Reforms cost pound;1.5m a college
The extent of the shortfall is revealed in a national survey by The TES FE Focus on how well prepared colleges are for the Curriculum 2000 reforms.
Details of the survey are being analysed in a series of articles in FE Focus. As this magazine was going to press, college managers were concerned that the Government may have left important decisions on staffing and funding too late.
Forty per cent of the 426 colleges in England and Wales had responded to the survey by mid-March. All said they needed additional staff. One said it needed at least 15 extra teaching staff to cope with the demands.
Most senior managers had not even begun to calculate the additional bureaucratic burdens on support staff, largely because such demands were too ill-defined.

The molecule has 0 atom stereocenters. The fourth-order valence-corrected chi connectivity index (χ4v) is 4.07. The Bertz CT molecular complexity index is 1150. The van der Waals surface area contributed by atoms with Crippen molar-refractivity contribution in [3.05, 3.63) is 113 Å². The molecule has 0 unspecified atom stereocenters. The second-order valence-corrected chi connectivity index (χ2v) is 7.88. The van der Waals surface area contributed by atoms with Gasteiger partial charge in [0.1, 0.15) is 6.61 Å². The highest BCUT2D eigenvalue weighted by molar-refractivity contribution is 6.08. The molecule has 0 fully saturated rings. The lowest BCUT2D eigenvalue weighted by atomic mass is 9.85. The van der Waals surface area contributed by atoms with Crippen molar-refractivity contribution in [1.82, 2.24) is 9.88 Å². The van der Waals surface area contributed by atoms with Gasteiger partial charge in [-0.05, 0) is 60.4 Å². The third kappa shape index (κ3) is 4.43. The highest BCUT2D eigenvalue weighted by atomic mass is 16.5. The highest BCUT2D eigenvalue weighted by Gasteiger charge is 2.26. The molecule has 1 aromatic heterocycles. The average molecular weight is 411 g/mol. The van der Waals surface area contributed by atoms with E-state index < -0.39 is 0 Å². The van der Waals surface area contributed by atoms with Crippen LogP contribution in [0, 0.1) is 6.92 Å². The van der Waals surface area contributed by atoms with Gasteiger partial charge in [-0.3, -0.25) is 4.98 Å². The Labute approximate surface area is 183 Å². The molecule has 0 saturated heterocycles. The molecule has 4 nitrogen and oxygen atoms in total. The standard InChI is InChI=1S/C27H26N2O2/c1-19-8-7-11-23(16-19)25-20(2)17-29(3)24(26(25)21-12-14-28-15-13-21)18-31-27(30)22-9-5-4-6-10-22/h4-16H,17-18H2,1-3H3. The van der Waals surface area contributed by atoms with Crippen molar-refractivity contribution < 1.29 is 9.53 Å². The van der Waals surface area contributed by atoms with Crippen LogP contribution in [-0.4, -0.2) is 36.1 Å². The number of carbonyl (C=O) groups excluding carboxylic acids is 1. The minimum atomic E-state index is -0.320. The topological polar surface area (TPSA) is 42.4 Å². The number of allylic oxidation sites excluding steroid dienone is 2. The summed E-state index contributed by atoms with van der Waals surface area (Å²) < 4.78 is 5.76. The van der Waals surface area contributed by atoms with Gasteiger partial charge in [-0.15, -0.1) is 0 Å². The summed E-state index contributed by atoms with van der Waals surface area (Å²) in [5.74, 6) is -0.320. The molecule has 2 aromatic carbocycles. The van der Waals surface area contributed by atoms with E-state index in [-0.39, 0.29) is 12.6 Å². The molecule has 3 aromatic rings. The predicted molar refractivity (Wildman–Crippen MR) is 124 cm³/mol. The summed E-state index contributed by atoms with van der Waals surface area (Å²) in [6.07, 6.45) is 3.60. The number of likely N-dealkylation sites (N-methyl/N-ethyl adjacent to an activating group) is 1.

Curriculum 2000 aims to broaden A-leel (or equivalent) studies of all 16 to 19-year-olds in school, college or workplace training. Students will be encouraged to take five rather than three subjects for at least one of their two years.
Studies will be modular, with examinations at the end of each of six units of study per subject and with new-style examined AS-levels at the end of the first year. Key skills such as numeracy and literacy will also be part of the programmes for all students.
Six out of ten colleges responding to the survey said information technology and management information systems were inadequate to meet the new demands. The biggest problems cited were those involving IT in the curriculum and the teaching of key skills.
Three quarters of colleges said they needed more accommodation to cope with the demands of Curriculum 2000. Most of it (60 per cent) was needed for IT. Around half the colleges said moves from classroom to open-plan teaching would help solve space problems.